There is barely a country in Europe that can't look back on Germanic roots, though there has never been one unified people. The term 'Germanic' actually refers to a number of tribes and clans that lived in central and northern Europe from the sixth century BC. Gaius Julius Caesar is said to have used it when talking about the Gallic war. However, the Romans were full of contempt for the Germanic peoples and their civilisation, Tacitus calling their home a hideous blood-curdling place full of dark woods and swamplands.
For the first time in 90 years, the incredible treasures buried with King Tut are brought back together in the Grand Egyptian Museum, an impressive display that allows for a more in-depth analysis than ever before.
Dr Michael Scott uses the latest 3D-scanning technology to reveal the historical secrets of Cairo and Ancient Egypt. He explores the first pyramid ever built at Saqqara, and finds out how it helped inspire the Great Pyramid of Giza. The 3D scans confirm just how accurately the Great Pyramid was designed and constructed. Michael also investigates the sphinx to try to determine which pharaoh it represents.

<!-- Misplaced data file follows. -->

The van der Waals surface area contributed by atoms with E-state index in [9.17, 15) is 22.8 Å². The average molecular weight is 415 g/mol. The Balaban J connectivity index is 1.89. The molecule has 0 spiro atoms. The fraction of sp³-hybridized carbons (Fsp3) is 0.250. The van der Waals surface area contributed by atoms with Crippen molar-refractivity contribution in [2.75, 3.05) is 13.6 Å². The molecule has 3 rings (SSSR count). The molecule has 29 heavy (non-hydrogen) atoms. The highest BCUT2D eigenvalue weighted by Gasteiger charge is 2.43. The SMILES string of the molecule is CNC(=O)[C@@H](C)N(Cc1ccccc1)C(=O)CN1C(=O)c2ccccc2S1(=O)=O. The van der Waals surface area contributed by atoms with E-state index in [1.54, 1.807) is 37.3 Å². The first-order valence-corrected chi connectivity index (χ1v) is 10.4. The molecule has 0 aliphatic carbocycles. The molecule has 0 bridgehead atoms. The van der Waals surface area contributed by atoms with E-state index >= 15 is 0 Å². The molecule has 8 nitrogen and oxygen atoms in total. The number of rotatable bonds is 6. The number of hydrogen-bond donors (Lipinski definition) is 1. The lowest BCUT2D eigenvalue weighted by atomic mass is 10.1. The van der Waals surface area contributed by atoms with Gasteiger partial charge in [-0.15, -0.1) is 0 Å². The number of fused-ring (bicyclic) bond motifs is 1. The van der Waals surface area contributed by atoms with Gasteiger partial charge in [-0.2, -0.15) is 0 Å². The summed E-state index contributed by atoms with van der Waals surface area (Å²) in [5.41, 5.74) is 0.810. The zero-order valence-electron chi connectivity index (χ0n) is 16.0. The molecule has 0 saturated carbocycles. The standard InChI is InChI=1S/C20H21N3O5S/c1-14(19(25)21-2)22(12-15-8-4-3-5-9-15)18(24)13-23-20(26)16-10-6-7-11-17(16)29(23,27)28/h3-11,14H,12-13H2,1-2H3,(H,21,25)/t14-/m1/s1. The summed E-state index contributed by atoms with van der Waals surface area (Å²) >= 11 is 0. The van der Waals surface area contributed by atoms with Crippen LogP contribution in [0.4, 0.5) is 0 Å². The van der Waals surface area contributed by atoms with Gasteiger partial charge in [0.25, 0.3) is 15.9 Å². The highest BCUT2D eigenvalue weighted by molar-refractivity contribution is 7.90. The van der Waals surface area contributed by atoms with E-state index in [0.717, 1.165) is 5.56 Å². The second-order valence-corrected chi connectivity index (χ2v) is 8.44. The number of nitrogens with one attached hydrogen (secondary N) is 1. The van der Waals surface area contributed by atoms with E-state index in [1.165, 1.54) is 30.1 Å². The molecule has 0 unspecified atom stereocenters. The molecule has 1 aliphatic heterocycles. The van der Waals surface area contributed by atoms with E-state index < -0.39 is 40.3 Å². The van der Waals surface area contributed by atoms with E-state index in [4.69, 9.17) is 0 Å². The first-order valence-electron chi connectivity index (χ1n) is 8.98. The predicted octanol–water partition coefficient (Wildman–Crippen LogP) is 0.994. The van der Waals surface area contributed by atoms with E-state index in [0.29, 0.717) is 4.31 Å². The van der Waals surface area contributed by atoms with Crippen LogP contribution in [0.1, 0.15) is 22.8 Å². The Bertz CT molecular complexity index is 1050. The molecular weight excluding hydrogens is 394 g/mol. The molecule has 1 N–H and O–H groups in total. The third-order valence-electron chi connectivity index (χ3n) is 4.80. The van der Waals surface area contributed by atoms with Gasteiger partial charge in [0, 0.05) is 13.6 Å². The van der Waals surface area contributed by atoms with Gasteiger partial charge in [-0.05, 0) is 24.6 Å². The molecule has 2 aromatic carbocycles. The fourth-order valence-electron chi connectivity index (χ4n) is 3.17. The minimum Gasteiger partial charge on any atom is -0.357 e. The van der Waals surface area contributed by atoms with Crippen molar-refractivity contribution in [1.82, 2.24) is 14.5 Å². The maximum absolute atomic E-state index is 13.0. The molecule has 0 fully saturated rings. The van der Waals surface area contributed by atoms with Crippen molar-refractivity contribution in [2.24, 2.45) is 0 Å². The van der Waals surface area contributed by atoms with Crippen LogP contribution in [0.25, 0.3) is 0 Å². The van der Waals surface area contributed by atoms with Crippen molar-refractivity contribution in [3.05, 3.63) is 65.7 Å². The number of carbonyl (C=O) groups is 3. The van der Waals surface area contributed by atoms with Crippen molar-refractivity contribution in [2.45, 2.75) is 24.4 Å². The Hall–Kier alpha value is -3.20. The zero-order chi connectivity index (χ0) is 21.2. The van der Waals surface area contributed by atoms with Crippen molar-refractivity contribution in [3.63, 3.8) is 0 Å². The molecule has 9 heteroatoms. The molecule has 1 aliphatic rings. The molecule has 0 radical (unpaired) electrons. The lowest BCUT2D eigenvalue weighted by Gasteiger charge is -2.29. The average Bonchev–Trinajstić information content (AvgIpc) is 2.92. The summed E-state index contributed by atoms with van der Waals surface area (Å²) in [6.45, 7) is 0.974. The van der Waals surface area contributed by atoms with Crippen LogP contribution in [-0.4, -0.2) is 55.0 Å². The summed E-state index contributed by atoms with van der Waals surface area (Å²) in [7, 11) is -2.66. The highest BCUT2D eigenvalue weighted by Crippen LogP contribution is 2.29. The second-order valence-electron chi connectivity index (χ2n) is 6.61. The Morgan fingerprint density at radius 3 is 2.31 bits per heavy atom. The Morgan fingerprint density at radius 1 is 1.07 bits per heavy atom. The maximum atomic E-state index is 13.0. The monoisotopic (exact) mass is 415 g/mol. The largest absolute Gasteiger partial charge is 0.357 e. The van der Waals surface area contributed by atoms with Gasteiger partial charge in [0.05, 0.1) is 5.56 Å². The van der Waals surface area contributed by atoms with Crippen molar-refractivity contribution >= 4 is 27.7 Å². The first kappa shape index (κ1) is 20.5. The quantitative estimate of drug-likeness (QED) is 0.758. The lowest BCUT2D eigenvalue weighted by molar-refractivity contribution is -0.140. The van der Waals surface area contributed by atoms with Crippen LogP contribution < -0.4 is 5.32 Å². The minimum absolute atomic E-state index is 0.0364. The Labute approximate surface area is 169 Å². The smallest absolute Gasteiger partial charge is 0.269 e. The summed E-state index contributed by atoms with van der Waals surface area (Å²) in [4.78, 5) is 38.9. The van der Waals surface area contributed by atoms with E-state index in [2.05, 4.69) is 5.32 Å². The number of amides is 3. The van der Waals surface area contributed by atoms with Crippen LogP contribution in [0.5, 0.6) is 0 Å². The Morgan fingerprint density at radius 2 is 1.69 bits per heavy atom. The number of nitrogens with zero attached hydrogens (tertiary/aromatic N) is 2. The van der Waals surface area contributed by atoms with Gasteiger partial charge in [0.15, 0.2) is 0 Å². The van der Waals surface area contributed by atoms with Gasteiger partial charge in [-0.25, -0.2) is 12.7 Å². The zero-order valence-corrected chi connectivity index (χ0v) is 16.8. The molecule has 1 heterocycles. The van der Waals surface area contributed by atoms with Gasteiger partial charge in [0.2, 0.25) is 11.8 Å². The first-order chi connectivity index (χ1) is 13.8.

This is a journey to the roots of the modern world: from the eclectic Germanic tribes that defied the mighty Romans, to the seafaring Carthaginians that established the first global trade network, and the pioneering Arabs and their advances into modern science. Meet the ancestors that have shaped the world. The Carthaginians were sly merchants and cruel child killers - at least according to the Ancient Romans and Greeks. But research shows that they weren't as bad as their reputation. The story of their civilisation began around 3000 years ago, when settlers left their homes in what is now Lebanon to set up colonies around the Mediterranean. The most powerful was Carthage, a bustling metropolis in what is now Tunisia, with a port that was the envy of the entire world.